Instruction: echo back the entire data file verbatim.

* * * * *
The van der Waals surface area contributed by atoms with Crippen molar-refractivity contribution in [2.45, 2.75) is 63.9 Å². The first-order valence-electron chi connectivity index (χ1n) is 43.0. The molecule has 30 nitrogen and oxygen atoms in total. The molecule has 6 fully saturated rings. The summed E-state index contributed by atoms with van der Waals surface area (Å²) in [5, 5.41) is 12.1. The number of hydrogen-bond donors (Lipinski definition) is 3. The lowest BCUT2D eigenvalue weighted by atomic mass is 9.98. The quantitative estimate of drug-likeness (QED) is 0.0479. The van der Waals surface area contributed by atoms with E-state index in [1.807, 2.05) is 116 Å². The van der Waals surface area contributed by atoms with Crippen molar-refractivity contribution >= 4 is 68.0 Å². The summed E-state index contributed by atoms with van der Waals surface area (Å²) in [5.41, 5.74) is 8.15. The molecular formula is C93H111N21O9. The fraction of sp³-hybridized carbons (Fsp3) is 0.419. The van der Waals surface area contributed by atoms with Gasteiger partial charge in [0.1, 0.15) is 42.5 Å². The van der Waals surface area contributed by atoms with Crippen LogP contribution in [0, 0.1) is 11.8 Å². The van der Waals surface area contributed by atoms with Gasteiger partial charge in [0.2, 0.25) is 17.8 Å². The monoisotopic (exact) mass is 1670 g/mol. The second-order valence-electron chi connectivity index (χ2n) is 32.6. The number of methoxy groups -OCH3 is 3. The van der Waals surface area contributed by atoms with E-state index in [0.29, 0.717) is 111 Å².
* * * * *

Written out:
The van der Waals surface area contributed by atoms with Crippen molar-refractivity contribution in [2.45, 2.75) is 63.9 Å². The first-order valence-electron chi connectivity index (χ1n) is 43.0. The molecule has 30 nitrogen and oxygen atoms in total. The molecule has 6 fully saturated rings. The summed E-state index contributed by atoms with van der Waals surface area (Å²) in [5, 5.41) is 12.1. The number of hydrogen-bond donors (Lipinski definition) is 3. The lowest BCUT2D eigenvalue weighted by atomic mass is 9.98. The quantitative estimate of drug-likeness (QED) is 0.0479. The van der Waals surface area contributed by atoms with E-state index in [1.807, 2.05) is 116 Å². The van der Waals surface area contributed by atoms with Crippen molar-refractivity contribution >= 4 is 68.0 Å². The summed E-state index contributed by atoms with van der Waals surface area (Å²) in [5.41, 5.74) is 8.15. The molecular formula is C93H111N21O9. The fraction of sp³-hybridized carbons (Fsp3) is 0.419. The van der Waals surface area contributed by atoms with Gasteiger partial charge in [0.1, 0.15) is 42.5 Å². The van der Waals surface area contributed by atoms with Crippen LogP contribution in [0, 0.1) is 11.8 Å². The van der Waals surface area contributed by atoms with Gasteiger partial charge in [0.2, 0.25) is 17.8 Å². The monoisotopic (exact) mass is 1670 g/mol. The second-order valence-electron chi connectivity index (χ2n) is 32.6. The number of methoxy groups -OCH3 is 3. The van der Waals surface area contributed by atoms with E-state index in [0.29, 0.717) is 111 Å².